And this will continue forever, the goal should be to make sure the hostilities get resolved on the negotiating table.

Utopian views favouring one side or the other are misplaced.
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Old 9th September 2012, 10:15   #58
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Don't see any reason for the workers to crib. A young uneducated kid gets a permanent job paying Rs. 15,000 per month for an 8 hour day. Yes the work is hard, but that's how assembly lines are. I don't know if many Team BHPians are old enough to have read Sputnik, the Soviet equivalent of Reader's Digest. But there was once an article in it where a Soviet worker talked of similar conditions in a US auto plant in the early 1980s. This is clearly not a reason for murder, which is what the Maruti workers committed. If they don't like the work, they are free to quit and go back to their villages, where they would get 1/4 of that income for 12 hours of back breaking work in the fields. The fact is that India has plenty of unskilled labour, and until India gets much richer, unskilled labour cannot expect more. As recently as in the mid 2000s, some of the large investment banks in India used to hire CAs and IIT graduates as trainees for Rs. 15,000 per month - and get those kids to work 100 hour weeks on a regular basis. So don't see why an ITI qualified person should crib about a 3 year training stint.

Of course the government can come in and say don't have such conditions, or pay people more - but that will have consequences. Today, India has become the hub for small car production for Suzuki,, Hyundai, Renault Nissan et al. If our labour costs rise, people will still produce for the Indian market but production for export will shift, and more automation will be brought in even for the production that remains. Net result, hiring for the next generation of ITI graduates will stop, and the only way for progress for the next generation of Indian youth will cease.

If you want to see the unintended consequences of stupid government intervention, look no further than what has happened after the AP government's crackdown on MFIs. Instead of paying "usurious" rates of 2.5% per month to MFIs, people are now paying 6-7% per month to money lenders. And instead of soft pressure from their neighbours to repay, I am willing to bet that they face much direr consequences as has been amply depicted in several movies from the 1960s.

BTW, the article was by Shivam Vij. Not surprising coming from him - he is the classic arm chair socialist.
Exactly!!! .. I feel that the article is biased.

From the reportage: "We saw Avanish Kumar climb down the stairs before we exited the gates.". I think the union has hired some high profile consultant / lawyer, and this whole story is directed by that person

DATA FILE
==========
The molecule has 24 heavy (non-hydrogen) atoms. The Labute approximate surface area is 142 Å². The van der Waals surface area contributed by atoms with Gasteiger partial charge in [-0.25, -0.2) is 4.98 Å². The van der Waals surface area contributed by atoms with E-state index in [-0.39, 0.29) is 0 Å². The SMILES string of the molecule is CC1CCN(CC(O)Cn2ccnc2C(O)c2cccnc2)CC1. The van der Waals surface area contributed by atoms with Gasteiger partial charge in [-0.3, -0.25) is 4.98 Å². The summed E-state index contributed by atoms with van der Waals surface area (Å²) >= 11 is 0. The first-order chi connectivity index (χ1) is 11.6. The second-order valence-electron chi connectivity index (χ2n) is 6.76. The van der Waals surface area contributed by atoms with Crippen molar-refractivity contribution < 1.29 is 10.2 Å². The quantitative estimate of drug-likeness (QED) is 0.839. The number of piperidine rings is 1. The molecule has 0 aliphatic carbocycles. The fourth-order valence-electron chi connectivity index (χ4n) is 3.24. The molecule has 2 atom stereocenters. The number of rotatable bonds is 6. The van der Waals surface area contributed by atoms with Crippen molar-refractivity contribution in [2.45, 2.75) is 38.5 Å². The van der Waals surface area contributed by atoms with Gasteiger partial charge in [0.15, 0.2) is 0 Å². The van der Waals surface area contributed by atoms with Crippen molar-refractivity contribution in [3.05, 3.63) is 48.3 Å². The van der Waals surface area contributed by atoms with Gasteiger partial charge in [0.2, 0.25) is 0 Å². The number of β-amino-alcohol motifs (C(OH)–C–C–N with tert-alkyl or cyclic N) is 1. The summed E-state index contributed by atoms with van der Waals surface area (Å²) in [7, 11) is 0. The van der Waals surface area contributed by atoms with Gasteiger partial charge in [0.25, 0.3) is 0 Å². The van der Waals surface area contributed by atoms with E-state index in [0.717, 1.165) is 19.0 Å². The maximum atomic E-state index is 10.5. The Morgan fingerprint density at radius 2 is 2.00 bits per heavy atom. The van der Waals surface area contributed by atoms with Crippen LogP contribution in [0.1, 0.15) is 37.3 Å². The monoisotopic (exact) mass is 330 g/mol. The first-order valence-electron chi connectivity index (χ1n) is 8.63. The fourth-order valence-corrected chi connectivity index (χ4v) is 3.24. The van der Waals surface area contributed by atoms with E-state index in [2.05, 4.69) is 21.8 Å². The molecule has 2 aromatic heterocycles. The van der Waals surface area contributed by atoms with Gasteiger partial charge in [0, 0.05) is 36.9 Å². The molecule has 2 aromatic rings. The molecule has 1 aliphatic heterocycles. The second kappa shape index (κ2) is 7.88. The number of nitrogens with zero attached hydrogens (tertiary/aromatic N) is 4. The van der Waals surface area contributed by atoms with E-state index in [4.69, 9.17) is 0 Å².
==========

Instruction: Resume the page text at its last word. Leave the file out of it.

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Old 9th September 2012, 10:22   #59
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it also means the junior management at Maruti hasn't probably digested all the Japanese principles of management.
Well, a point. When Suzuki has set-up a plant in India, and when bulk of their business comes from this country, why would Indians "digest" this "Japanese principles of management"?

If an Indian were to set up a plant in China, as is being done by many, do the Chinese "digest" Indian principles, or is it the other way round?

It was an ugly incident at Manesar, probably both sides were to be blamed. But one thing is clear, at least a section of the labour force was not happy. It's not only about the compensation package (which probably is adequate), it's also about dignity of labour and keeping your own work-force happy, isn't it?

The question that arises again is this "Japanese" principles. Well, can Suzuki afford to dump Indian "principles" (whatever that is) and leave India? It cannot, because, despite the Japanese tag, Suzuki's main business comes from this country and they stand no-where in the rest of the world.

So can't we expect at least some humane gestures from Suzuki as well?

And forget about robotics, Suzuki will never do that as that requires lots of investment and they are cost conscious people because they adhere to "Japanese principles". Cheap labour force is the way to go for them. In a way, this helps us too, because automation curbs employment, which is not good for our economy.
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Old 9th September 2012, 10:24   #60
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While it is providing for food, home and providing for children for the labour class out there, it is upgrading the lifestyle for the upper middle class IT people out there. So let's stop comparing peanuts with apples.
Im afraid you've misunderstood my post. its not about social class or necessities.
the crux of the matter is that management and workstaff rarely work in harmony.
a shopkeeper who earn 10k a month and works 6am-10pm daily without break will do it of his own accord. But give him 20k and ask him to follow orders of the management from 9am-5pm he shall rebel.
in that way an IITian and ITIian are similar. the platform is bigger and pay packages are larger but management and workforce have to exist with compromises. True harmony is extremely rare.
I hope my point is clearer now?